The numbers are in, and they’re not good.

What are the numbers? They’re the numbers of drug-related deaths in the United States. According to the Centers for Disease Control and Prevention (CDC), drug overdoses killed 70,237 U.S. citizens in 2017.

Some observers thought that these numbers would be lower. More people are aware of addiction and drugs. Federal, state, and local authorities and other entities are taking measures to prevent drug addiction, news stories feature stories about opioid/opiate drug abuse in various media, and organizations and people are discussing drugs and how they affect people.

People may know more about drug addiction, but this awareness may not be helping people fight it. If anything, the addiction problem is worsening. According to the CDC, “The age-adjusted rate of drug overdose deaths involving synthetic opioids other than methadone (drugs such as fentanyl, fentanyl analogs, and tramadol) increased by 45% between 2016 and 2017, from 6.2 to 9.0 per 100,000.”


Do Stigmas Hinder Treatment?

But, knowing about drugs in a general sense can be quite different from applying this knowledge to one’s own personal life. Even if people know that they’re addicted, they might be reluctant to seek treatment. They might worry that treatment will take them from their jobs or families, or if treatment will be too expensive for them.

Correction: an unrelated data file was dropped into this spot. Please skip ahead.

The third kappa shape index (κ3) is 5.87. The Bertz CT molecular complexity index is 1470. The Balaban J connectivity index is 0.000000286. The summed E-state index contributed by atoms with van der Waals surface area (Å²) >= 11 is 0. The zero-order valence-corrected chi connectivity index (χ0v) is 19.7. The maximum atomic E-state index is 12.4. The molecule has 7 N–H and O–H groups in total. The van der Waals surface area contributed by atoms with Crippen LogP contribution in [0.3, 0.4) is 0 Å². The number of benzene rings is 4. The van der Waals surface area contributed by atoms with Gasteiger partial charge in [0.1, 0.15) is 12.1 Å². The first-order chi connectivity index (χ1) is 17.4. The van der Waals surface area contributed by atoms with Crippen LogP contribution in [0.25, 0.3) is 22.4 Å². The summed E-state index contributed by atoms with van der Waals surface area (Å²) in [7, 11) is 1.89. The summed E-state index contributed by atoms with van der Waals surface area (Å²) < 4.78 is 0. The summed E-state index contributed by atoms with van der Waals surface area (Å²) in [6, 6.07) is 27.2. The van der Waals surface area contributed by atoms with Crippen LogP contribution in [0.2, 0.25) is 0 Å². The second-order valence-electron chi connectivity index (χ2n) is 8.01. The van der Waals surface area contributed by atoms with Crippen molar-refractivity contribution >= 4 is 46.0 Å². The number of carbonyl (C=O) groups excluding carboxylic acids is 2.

Sadly, they might also be reluctant to seek to treatment because they’re afraid of what other people may say or do. Stigma still exists surrounding drug or alcohol abuse. Stigma still exists surrounding mental illnesses such as depression, anxiety, or eating disorders. Since people with mental illnesses often deal with substance abuse as well, a condition known as a dual diagnosis, co-occurring disorder, or a comorbity, they may worry about facing all sorts of stigmas at once.

Mental illnesses and substance abuse are related because “alcohol, prescription drug, and illegal drug overdose; suicide; and alcoholic liver disease/cirrhosis of the liver” are sometimes known as diseases of despair, according to the Appalachian Regional Commission.


Is There a Connection Between Substance Abuse and Mental Health?

How are they connected? People who heavily use drugs or alcohol might become depressed, which could lead to suicide ideation or suicide. Or, depression could drive substance abuse, which could create further depression and contribute to suicidal feelings. This has led many people to call substance abuse another type of mental illness.

Effective mental health treatment, then, is just as important as effective substance abuse treatment. Treating one and not the other is not adequate treatment and can lead to relapses in mental illnesses and addiction.

Maybe we should talk more about mental health and allocate more resources to mental health. Maybe these actions can also help reduce the numbers of drug overdoses in the coming years. Given the overdose crisis, it’s certainly something to consider.